Will 2018 be a turning point in the Google Image Search for photo sites owners?
Some positive developments in the Google Image Search have taken place since February 2018.
- In February 2018, the “View Image” button of the Image Search was removed. The “View Image” was the button which allowed to open the image alone in its full blown high res. version.
- The first positive effect of this removal for image owners is on image piracy.
Ironically, this deterrent effect on piracy is shown by the immediate reactions to the removal.
The removal of the Button is “better for websites and photographers but worse for users” titles innocently The Verge.
The article goes on commenting:
“The intention seems to be either stopping people from taking an image altogether or driving them through to the website where the image is found, so that the website can serve ads and get revenue and so people are more likely to see any associated copyright information. That’s great news for publishers, but it’s an annoying additional step for someone trying to find a picture. Now you’ll have to wait for a website to load and then scroll through it to find the image. Websites sometimes disable the ability to right click, too, which would make it even harder for someone to grab a photo they’re looking for.“
- As assumed in this excerpt, the second positive effect is on website traffic.
“Image SEO is back from the Dead” writes SEO expert Anthony Mueller is this blog article published in Search Engine Land in May 2018. He compiled data from 58 sites with large catalogues of images and found a increase in click through rates from the image result page averaging 37%. Dreamstime also reports an increase of 10% in conversions to sales. “Since they purchased a commercial license afterwards, we can safely assume their past downloads were copyright infringements” he says.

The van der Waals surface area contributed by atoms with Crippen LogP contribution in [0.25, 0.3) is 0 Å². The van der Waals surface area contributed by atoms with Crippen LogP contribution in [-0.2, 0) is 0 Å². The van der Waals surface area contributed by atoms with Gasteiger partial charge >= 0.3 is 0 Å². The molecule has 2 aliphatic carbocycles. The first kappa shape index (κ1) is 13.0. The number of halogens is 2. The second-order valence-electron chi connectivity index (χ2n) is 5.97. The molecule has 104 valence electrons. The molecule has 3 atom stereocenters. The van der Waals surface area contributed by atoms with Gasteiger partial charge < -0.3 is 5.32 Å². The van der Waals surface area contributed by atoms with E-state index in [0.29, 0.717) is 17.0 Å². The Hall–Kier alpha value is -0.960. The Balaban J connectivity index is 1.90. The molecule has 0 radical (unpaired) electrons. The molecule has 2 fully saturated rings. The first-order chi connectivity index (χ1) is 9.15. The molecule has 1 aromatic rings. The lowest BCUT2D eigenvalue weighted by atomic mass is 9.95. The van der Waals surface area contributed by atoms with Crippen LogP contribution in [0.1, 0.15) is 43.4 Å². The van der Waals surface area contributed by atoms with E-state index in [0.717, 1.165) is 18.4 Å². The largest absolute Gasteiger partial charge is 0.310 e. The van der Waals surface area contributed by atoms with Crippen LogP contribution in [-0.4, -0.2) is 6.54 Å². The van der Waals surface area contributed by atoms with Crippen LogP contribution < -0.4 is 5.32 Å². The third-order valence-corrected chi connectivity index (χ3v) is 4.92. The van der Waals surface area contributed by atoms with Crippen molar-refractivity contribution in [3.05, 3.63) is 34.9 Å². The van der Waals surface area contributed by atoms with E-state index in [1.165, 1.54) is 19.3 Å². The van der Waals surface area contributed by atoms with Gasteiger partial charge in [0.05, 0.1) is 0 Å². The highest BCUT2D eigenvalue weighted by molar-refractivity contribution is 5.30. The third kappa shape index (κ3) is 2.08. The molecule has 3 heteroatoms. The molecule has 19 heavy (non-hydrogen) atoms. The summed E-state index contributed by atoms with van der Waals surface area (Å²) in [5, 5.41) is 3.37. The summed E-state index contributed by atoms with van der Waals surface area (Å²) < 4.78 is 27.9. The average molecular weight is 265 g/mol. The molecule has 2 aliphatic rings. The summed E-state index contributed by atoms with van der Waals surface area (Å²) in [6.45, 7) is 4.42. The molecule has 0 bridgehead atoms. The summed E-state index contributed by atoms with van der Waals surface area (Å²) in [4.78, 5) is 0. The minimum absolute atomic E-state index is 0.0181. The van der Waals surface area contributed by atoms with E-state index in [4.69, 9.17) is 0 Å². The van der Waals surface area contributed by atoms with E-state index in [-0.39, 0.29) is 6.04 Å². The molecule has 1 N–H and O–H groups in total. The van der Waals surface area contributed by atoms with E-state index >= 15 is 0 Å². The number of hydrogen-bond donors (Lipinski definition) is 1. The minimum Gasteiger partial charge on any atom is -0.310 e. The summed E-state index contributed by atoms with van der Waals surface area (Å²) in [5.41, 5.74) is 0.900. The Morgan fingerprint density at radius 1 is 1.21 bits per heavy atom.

At the meeting between representatives of Google and the CEPIC Board on 31.05.2018 during the CEPIC Congress, a number of additional changes were announced. They have now been (partially?) implemented.
Along with the withdrawal of the Getty Images complaint at the European Commission, Google Images made copyright disclaimers for photos more prominent and mover it from the bottom right of the page to right beneath the photo.
However, these changes were not enough for CEPIC and other representatives of image providers still negotiating with Google on the Image Search features.
- In June 2018, the German copyright notice on german domain .de was strengthened. Copyright is the rule, public domain the exception.
If you are located in Germany, the copyright will say:
|“Images are usually protected by copyright”|
If you are outside of Germany, it will read instead:
|“The images could possibly be protected by copyright”|
In other countries and languages the wording has not changed.
- As one last change introduced early June, a link next to the copyight notice is now linking to a page (in English only) providing information on “Fair use”